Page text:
In the current drive to outsource, clinical manufacturing is a reasonable and viable development avenue. According to Jeffrey Meltzer, Director of Quality Management at Pharmaceutical Manufacturing Research Services Inc., “a key challenge of this approach is that some people and organizations think manufacturing outsourcing means that they are also outsourcing responsibility.” Meltzer added, “The implementation of this final rule makes it even more critical to partner with a mature, well established contract organization that has in place systems to confirm mutual expectations including contractor and sponsor responsibility.”

Failure to establish appropriate procedures and controls over Phase 1 manufacturing may in fact delay drug development and make it more costly. “Sure, you may get your Phase 1 done a bit faster and cheaper, but if the work is not well documented and well controlled, it increases the risk of incorrect development decisions” commented Meltzer.

My R&D Director friend at the Big Pharma Company (who shall remain nameless) pointed out that I seem pessimistic.  She is right I am a bit concerned about this rule, especially as we outsource to less mature markets. 

This concern stems from the experience that individual and organizational responses to regulatory compliance fall into four categories. (See Regulatory Compliance - Nature or Nurture?)

In my experience, many regulatory Zealots and Rationalist are in mature companies, for whom “Thou Shalt Do The Right Thing Even If Not Obliged” has been ingrained into the fabric of the organization. On the other hand, I have a sense that you would find many more Contrarians and Illusionned at less mature organizations.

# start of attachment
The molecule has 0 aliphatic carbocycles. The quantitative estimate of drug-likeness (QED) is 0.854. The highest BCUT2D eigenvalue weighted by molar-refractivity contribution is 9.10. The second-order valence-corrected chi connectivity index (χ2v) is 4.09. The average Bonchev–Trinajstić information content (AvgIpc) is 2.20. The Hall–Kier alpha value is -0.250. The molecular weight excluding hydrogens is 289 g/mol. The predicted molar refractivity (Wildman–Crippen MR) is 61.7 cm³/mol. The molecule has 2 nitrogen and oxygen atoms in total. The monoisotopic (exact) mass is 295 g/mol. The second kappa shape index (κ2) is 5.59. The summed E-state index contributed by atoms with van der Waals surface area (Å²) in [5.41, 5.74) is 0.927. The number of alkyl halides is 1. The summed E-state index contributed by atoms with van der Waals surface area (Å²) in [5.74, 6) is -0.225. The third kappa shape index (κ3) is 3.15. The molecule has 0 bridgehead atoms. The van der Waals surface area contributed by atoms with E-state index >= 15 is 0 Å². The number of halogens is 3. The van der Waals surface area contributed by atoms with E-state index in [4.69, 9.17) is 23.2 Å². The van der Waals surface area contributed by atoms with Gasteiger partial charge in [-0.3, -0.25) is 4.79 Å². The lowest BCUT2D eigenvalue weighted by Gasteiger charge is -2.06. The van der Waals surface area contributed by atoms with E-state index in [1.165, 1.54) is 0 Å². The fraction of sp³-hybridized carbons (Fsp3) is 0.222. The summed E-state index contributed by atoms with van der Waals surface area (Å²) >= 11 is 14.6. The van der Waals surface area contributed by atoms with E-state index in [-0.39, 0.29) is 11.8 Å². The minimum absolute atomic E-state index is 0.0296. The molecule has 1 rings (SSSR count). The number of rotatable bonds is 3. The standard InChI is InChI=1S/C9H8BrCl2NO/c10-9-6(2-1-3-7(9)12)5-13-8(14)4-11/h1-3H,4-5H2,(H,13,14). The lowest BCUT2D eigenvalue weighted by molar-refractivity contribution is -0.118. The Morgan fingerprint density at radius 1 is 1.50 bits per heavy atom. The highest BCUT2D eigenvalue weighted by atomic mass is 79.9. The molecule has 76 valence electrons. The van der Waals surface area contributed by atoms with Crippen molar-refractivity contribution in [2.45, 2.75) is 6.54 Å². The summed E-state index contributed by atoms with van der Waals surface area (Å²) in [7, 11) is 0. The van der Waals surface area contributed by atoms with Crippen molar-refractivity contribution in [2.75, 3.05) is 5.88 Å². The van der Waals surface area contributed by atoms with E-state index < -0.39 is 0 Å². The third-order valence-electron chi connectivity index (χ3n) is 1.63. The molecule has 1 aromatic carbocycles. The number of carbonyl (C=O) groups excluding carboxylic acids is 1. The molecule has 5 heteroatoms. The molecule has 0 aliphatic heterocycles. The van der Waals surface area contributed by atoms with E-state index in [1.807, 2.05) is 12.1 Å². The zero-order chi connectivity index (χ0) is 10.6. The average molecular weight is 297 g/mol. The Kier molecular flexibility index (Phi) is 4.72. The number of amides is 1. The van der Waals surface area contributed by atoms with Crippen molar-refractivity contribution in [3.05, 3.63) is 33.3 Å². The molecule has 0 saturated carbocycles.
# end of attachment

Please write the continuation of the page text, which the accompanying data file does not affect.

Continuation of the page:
Although the vast majority of Life-Science companies will do the right thing even if there is no regulatory requirement to oblige them. I am afraid that for some, aggressive development timelines and short term financial pressures may trump patient safety, especially where “doing the right thing” is not a core value.

This is one time when I hope I’m wrong. Because as the adage goes, there is never enough time to do it right, but there is always time to do it over.

In our industry, the consequences of a do-over can be life-threatening.

So please, do the right thing even when no one is looking.

September 4th, 2008

Interview on Closed-Loop Quality Execution and Continuous Innovation

By Daniel R. Matlis

During a recent interview, the folks at Camstar asked that I share my thoughts on the impact that Closed-Loop Quality Execution on Life Sciences Manufacturing in the “Age of Continuous Innovation”.

Hope you enjoy my first YouTube program.

Warning: with a face for radio and a voice for silent movies, I cannot be held responsible for any damage my likeness might cause to your system.